What makes this mokary vary (rice bread or rice cake in the Northern Malagasy dialect) the best? I’m not really sure. Maybe it’s the combination of yeast and baking powder. Maybe it’s the type of rice she uses to grind into flour. Maybe it’s just the right amount of sugar added, or the right amount of charcoal used…or maybe it’s just pure, natural talent.

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Whatever it is, I’m satisfied eating it every day. This place has become my daily routine. I wake up, throw on a salovana, sweep my house and then wander out of my yard up the road to drink coffee and eat mokary vary and listen to the gossip and the news. If it weren’t for this place, I’d have no idea what’s happening in the village.

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Local “Starbucks”

Before Alyssa finished her service, she came back to our coffee shop and begged the owner for the recipe. With a hearty laugh, she obligingly walked us through each step. It’s a two day process. Day two begins very early (“at the cock’s crow”) and we overslept and missed it. But I promised Alyssa that I would go back and observe the final piece of the puzzle, so that she could bring this little piece of Madagascar (my little piece) back to The States with her.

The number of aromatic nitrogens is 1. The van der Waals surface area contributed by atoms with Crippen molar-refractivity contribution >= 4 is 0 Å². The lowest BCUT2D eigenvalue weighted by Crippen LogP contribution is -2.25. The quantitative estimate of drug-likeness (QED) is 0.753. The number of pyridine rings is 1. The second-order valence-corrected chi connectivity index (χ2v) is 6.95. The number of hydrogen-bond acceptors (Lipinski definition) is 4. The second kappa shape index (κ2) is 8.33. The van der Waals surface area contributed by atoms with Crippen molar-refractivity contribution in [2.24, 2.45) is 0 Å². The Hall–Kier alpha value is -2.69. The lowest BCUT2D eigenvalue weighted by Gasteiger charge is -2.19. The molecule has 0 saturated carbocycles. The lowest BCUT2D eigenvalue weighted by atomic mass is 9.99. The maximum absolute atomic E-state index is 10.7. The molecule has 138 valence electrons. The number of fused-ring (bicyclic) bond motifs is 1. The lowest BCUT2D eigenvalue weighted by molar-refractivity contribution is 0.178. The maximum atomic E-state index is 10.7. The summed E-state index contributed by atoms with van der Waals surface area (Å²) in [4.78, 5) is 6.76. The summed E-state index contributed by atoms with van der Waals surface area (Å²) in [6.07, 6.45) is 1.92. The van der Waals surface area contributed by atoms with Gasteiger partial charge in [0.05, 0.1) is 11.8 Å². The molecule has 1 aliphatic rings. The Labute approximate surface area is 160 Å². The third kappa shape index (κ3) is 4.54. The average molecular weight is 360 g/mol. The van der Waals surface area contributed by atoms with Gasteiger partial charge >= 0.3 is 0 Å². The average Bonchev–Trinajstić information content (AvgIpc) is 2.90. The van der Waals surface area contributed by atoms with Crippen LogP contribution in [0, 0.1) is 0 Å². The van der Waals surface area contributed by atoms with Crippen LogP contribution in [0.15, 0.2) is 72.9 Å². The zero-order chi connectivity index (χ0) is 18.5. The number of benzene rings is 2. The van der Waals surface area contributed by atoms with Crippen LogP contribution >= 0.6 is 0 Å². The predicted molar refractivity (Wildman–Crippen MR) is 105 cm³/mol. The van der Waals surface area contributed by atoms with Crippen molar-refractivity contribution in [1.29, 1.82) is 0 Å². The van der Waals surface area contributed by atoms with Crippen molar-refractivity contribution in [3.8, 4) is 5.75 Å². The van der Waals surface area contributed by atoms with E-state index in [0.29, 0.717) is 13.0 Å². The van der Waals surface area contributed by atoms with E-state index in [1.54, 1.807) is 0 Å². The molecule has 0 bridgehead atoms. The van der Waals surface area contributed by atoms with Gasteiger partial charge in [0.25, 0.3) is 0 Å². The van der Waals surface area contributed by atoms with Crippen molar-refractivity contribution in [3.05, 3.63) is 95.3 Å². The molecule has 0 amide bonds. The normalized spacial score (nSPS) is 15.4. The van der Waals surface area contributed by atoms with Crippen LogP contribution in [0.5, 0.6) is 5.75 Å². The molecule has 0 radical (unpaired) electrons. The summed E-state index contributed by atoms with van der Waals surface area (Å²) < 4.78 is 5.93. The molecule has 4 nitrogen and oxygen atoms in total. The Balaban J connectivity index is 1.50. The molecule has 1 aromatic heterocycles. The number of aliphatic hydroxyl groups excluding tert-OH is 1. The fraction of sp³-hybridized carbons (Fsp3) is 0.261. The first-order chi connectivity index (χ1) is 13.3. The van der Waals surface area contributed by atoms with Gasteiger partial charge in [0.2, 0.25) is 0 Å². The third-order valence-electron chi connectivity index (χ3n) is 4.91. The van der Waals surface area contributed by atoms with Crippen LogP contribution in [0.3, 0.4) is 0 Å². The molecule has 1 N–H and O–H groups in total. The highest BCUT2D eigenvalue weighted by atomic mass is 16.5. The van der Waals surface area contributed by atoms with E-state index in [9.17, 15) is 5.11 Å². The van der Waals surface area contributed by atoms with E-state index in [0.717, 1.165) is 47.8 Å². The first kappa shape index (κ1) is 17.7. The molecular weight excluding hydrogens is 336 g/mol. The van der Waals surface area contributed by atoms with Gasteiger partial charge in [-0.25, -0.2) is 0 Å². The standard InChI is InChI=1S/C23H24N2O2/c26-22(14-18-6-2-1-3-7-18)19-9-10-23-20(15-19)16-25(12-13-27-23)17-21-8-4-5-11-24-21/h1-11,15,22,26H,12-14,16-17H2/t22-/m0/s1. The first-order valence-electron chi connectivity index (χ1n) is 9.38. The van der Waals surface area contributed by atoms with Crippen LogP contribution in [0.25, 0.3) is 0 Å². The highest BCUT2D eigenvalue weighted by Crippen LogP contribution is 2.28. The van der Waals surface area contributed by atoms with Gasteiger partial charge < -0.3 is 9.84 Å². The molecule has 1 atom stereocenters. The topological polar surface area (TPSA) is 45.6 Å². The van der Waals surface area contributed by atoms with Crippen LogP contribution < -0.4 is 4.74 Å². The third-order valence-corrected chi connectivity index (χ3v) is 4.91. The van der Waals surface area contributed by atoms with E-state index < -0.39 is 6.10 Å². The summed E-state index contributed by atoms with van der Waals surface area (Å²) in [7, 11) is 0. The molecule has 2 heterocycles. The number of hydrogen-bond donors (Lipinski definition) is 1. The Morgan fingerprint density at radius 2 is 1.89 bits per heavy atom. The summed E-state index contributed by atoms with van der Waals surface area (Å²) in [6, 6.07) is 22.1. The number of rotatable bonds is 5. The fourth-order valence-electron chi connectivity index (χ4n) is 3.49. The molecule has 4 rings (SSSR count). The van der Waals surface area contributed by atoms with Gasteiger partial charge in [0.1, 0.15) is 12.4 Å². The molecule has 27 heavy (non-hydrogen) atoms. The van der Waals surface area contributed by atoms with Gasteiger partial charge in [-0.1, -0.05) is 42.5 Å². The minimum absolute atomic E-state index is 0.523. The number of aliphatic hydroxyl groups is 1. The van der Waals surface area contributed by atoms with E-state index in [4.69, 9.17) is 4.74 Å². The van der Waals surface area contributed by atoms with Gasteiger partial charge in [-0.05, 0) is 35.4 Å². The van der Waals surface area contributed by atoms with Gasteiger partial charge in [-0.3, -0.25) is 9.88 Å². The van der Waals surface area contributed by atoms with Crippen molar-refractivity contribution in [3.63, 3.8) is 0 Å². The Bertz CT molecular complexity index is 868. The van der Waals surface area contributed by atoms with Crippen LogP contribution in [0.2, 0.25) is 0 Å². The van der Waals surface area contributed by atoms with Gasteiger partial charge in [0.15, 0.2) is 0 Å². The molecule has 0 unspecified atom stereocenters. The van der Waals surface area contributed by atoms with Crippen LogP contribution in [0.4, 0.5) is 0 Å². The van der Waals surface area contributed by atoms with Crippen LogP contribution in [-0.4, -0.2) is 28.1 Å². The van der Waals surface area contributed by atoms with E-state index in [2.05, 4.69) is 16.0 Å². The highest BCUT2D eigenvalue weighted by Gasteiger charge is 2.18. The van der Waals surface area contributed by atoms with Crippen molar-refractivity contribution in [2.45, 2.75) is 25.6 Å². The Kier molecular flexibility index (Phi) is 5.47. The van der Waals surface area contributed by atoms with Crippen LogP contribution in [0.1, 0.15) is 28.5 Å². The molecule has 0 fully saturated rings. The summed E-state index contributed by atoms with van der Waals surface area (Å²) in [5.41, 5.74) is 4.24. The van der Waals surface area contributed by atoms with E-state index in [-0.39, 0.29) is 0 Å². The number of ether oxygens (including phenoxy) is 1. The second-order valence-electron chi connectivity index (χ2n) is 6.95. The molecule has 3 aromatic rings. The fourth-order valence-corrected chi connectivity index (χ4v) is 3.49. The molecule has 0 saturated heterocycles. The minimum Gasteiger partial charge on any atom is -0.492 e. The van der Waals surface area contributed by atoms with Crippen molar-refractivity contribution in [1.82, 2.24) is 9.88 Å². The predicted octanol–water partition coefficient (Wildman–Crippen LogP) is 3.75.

Well Alyssa, here it is. Let me know if it tastes the same over there.

PS: She misses you.

Dady's Mokary Vary Recipe:

Ingredients:
4 cups of rice flour
1 tsp baking powder
1 tsp yeast
1 cup sugar
water

The Night Before:
1. Put 4 Tablespoons of rice flour in a saucepan (1 TB per cup of rice flour)
2. Add enough water to make a thin liquid
3. Place the saucepan over direct heat
4. Cook until the mixture (called koba) gets thick and becomes difficult to stir
5. Let the koba cool
6. Add the baking powder and yeast to the remaining rice flour in a large bowl
7. Add the cooled koba to the mixture and combine until it is incorporated. It'll be a bit lumpy
8. Let this mixture sit overnight. I didn't see this part, but I assume Dady covered it with a cloth.

The Morning Of (3 am or When the Cock Crows):
1. Add the sugar and enough water to make a very thin batter
2. Heat very small pans with lids over charcoal (or I guess in an oven if you're going that way)
3. Add enough oil to coat the pans
4. Pour about 1/4 cup batter in each pan. Cover and let cook for a few minutes.
5. Flip the mokary once it has had time to set on one side.
6. When the edges are brown, remove and let cool.

Make sure to eat this with some really mahery coffee. 

Mazotoa.